By Brian L. Milne, Refined Fuels Editor for Telvent DTN
Retail gasoline prices will be mixed across the country’s major metropolitan markets during the week leading up to a late Labor Day, with the holiday weekend the traditional conclusion to the summer driving season.
After Labor Day, expectations call for a typical decline in gasoline prices as demand eases after summer travel ends, and refiners shift to making winter-blend gasoline, which is less costly to manufacture than summer grades.
View DTN’s Weekly and Historical gas prices.
Overall, wholesale gasoline prices were mixed in most major metropolitan areas, while lower wholesale costs in some markets were reduced by a late August rally in the financially traded gasoline market called futures, countering ample inventory levels in the majority of regional markets that trade in physical supply.
New York Blues
An exception was in the New York market, with reports indicating that a feedstock ingredient used in making the reformulated gasoline blend required for much of the region was in tight supply.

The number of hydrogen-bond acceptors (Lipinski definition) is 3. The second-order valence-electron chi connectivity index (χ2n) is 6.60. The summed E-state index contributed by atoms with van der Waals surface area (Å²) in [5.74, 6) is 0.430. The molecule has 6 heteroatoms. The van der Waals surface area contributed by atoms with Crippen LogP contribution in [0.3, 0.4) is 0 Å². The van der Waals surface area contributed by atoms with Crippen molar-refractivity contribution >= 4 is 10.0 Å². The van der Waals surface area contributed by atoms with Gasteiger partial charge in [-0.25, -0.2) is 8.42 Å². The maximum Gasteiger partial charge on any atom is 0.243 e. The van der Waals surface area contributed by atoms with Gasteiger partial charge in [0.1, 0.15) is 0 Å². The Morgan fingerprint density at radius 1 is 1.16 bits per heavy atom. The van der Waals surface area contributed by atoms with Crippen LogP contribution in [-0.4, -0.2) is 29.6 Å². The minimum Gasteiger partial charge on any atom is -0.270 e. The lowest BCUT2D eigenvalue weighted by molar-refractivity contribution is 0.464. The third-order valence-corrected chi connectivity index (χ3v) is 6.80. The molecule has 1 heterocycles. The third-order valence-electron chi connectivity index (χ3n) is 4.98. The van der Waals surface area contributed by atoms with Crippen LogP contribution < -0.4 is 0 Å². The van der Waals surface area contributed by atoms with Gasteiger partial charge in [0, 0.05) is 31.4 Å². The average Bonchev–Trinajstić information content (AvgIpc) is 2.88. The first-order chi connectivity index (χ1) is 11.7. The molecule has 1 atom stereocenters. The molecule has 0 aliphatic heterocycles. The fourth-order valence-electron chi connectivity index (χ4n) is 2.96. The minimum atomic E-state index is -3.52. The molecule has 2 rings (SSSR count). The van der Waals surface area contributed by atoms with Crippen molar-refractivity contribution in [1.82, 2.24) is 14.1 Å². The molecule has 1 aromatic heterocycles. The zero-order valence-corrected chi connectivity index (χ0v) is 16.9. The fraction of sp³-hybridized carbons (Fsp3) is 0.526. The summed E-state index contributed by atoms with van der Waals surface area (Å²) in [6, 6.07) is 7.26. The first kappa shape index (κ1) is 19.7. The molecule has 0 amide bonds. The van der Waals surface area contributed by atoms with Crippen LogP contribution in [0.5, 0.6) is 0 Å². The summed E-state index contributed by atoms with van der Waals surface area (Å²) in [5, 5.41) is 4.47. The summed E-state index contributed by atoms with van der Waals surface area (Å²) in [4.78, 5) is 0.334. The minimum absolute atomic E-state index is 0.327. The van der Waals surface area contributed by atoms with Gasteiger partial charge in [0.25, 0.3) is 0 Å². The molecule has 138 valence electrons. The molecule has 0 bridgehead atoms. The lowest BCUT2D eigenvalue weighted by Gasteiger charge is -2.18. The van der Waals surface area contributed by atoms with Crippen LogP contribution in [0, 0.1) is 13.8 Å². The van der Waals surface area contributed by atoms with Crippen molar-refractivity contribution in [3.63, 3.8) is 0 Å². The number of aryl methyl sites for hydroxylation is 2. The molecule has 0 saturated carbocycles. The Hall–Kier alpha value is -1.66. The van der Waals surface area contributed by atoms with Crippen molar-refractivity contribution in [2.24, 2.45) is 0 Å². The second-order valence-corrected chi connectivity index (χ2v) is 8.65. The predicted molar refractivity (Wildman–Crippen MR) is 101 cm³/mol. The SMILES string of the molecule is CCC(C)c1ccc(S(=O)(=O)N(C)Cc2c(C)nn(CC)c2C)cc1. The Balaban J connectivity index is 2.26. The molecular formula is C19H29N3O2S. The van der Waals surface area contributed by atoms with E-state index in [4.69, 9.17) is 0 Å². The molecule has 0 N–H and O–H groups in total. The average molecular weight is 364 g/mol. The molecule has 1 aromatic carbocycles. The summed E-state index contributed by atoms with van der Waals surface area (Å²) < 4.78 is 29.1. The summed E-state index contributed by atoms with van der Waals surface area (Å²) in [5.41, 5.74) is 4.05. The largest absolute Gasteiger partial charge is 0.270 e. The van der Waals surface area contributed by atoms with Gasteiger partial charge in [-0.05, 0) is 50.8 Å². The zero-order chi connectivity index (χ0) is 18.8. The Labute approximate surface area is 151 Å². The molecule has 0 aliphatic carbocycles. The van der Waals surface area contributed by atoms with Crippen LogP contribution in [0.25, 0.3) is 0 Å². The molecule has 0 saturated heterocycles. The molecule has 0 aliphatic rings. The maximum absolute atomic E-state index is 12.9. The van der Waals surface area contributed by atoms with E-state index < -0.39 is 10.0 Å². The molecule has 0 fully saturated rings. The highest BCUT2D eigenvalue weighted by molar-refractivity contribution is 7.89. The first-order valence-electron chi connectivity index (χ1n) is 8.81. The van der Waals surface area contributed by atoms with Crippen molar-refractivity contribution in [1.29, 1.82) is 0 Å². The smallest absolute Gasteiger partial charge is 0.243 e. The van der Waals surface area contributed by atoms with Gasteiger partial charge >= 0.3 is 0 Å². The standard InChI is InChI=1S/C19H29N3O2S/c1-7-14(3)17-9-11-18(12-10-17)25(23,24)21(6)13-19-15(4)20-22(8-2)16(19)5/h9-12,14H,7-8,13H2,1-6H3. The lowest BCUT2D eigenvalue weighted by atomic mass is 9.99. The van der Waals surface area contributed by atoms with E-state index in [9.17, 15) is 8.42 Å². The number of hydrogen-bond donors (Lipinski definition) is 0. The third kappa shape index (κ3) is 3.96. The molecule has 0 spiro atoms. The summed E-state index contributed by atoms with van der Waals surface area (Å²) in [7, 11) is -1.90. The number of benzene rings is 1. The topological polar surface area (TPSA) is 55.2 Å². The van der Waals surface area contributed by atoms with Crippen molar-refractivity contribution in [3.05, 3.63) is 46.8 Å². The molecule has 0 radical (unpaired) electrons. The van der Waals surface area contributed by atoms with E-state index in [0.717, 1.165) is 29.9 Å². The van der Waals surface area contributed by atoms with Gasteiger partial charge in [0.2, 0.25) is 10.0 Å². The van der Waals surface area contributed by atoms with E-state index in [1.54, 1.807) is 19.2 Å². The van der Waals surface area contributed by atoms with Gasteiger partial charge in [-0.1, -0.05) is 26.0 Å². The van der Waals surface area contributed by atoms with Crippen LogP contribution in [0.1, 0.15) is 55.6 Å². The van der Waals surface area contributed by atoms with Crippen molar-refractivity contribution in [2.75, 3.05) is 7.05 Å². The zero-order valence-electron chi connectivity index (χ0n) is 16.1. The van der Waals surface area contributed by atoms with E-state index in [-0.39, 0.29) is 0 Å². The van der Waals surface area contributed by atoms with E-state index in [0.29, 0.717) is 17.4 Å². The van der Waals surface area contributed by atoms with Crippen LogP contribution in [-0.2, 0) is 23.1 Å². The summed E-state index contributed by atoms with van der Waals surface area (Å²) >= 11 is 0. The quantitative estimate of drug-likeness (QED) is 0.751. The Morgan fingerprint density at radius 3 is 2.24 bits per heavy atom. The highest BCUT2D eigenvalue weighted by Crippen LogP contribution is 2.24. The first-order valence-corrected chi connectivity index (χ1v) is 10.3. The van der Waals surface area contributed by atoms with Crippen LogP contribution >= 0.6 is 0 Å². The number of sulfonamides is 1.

The U.S. has multiple specifications for gasoline depending on regional pollution levels and evaporation rates due to hot weather that are designed to mitigate the impact of harmful emissions into the atmosphere.
Much of the New York market, which includes New Jersey and Connecticut and impacts the Boston market are required to use a RFG-formulated gasoline. As a result, tight feedstock supply in New York has had a ripple effect, pushing wholesale gasoline prices higher in these markets.
Additionally, in futures trade, the contracts traded have an underlying delivery location even though the vast majority of these contracts are settled financially. The underlying delivery location for the gasoline futures contract known as the Reformulated Blendstock for Oxygenate Blending is the wide New York Harbor market, which includes the port in Linden, N.J. This relationship, tied together with an impending contract expiration deadline, worked to rally the contract by 3.3% during the final full week of August.
The tight blendstock market is a short-term event. As the move from summer-blend to winter-blend gasoline advances later in September, gasoline prices will pivot lower. Still critical to gasoline prices going forward will be crude values, with crude the primary cost component in each gallon of gasoline.
About the Author
Brian L. Milne is the Refined Fuels Editor for Telvent DTN-a leading business-to-business provider of real-time commodity information services. Milne has been focused on the energy industry for nearly 14 years as an analyst, journalist and editor. He can be reached at email@example.com.